Nancy Tengler, CEO and CIO of Laffer Tengler Investments, said in emailed commentary that she is keeping a close eye on the Vix. Once volatility starts to climb, investors should consider taking some chips off the table.

Progress on inflation could stall in January

Some investors are already anxious about the next U.S. inflation report, due Jan. 11.

The Cleveland Fed’s inflation nowcast has core CPI rising more than 0.3% in December. If this proves accurate, it would be the hottest inflation reading since May.

And even if core inflation comes in slightly cooler, stocks might not greet it with the same enthusiasm they have shown in the past.

“U.S. CPI for December will hopefully continue to show a disinflationary trend, although the question is: can we keep rallying on this same dynamic?” said Larry Adam, chief investment officer at Raymond James, in emailed comments.

Earnings season could disappoint

For three straight quarters beginning with the final three months of 2022, the largest U.S. companies saw their earnings shrink on a year-over-year basis.

This “earnings recession” finally came to an end in the third quarter, but the conundrum that investors now face is whether companies can manage to satisfy Wall Street’s lofty expectations for 2024.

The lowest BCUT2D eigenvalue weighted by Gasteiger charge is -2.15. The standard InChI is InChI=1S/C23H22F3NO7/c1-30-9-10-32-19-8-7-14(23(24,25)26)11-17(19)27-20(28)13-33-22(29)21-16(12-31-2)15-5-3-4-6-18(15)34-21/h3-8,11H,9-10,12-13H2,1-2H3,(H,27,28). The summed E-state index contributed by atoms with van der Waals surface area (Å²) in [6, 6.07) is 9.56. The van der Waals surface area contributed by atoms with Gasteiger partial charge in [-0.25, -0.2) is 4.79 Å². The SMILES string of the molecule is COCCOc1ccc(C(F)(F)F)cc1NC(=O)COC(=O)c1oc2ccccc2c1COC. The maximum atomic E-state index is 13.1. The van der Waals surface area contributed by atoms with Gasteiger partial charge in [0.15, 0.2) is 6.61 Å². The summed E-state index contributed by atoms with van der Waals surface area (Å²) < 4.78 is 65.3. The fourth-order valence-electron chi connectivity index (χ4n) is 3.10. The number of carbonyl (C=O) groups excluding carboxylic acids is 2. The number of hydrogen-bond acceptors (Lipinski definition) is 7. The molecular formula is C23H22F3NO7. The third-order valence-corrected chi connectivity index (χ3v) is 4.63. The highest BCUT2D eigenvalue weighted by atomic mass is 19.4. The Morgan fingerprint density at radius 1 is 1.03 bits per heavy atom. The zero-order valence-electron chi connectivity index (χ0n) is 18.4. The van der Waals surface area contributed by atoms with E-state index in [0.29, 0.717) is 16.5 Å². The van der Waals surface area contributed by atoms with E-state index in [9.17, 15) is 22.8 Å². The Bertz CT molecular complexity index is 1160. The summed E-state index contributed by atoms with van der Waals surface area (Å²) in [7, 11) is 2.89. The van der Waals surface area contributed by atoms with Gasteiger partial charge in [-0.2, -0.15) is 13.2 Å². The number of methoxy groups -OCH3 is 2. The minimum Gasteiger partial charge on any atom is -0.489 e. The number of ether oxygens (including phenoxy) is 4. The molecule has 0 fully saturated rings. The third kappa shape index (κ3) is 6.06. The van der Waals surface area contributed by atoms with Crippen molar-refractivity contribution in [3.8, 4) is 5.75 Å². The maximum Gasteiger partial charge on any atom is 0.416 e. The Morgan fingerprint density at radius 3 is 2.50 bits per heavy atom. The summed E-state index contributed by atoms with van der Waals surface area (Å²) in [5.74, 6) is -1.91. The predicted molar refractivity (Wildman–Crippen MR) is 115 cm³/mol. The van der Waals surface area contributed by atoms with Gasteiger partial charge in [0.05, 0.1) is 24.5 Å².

The artificial-intelligence software boom and the fact that the U.S. economy avoided a recession in 2023 has helped boost analysts’ confidence about earnings, strategists said.

According to the bottom-up consensus estimate from FactSet, analysts expect S&P 500 aggregate earnings to increase by 11.7% for the calendar year 2024.

“Markets have been baking in this 11.7% earnings growth figure for a while now. That’s a lot of optimism,” Goldman said during an interview with MarketWatch.

And that’s not all…

To be sure, this list is hardly comprehensive.

Politics and geopolitics also came up a lot in discussions with analysts. Investing professionals cited Taiwan’s upcoming presidential election, another looming federal debt-ceiling showdown in the U.S., the beginning of the 2024 Republican presidential primaries, the ongoing conflicts in Gaza and Ukraine, and more as potential threats to market calm.

Some expressed concern that the Treasury could spark a selloff in bonds and stocks with its next quarterly refunding announcement in early 2024.

But in the view of Cetera’s Goldman, a dynamic that Wall Street traders call it “buy the rumor, sell the news” could represent a bigger threat.

The thinking works like this: investors have already front-run aggressive Federal Reserve interest rate cuts. So, if the Fed delivers, the rush to take profits could drive stocks lower instead of propelling the main U.S. indexes to new highs. Put another way, many strategists believe investors have already priced in pretty aggressive Fed rate cuts.

So unless the central bank finds a way to deliver something even greater than what Wall Street is expecting, the main U.S. equity indexes could struggle to continue their advance.

“Markets are already buying the rumor that we’re going to have a better 2024, that the Fed is going to cut rates, that breadth is going to widen,” Goldman said.

“Maybe we’re already seeing that priced in.”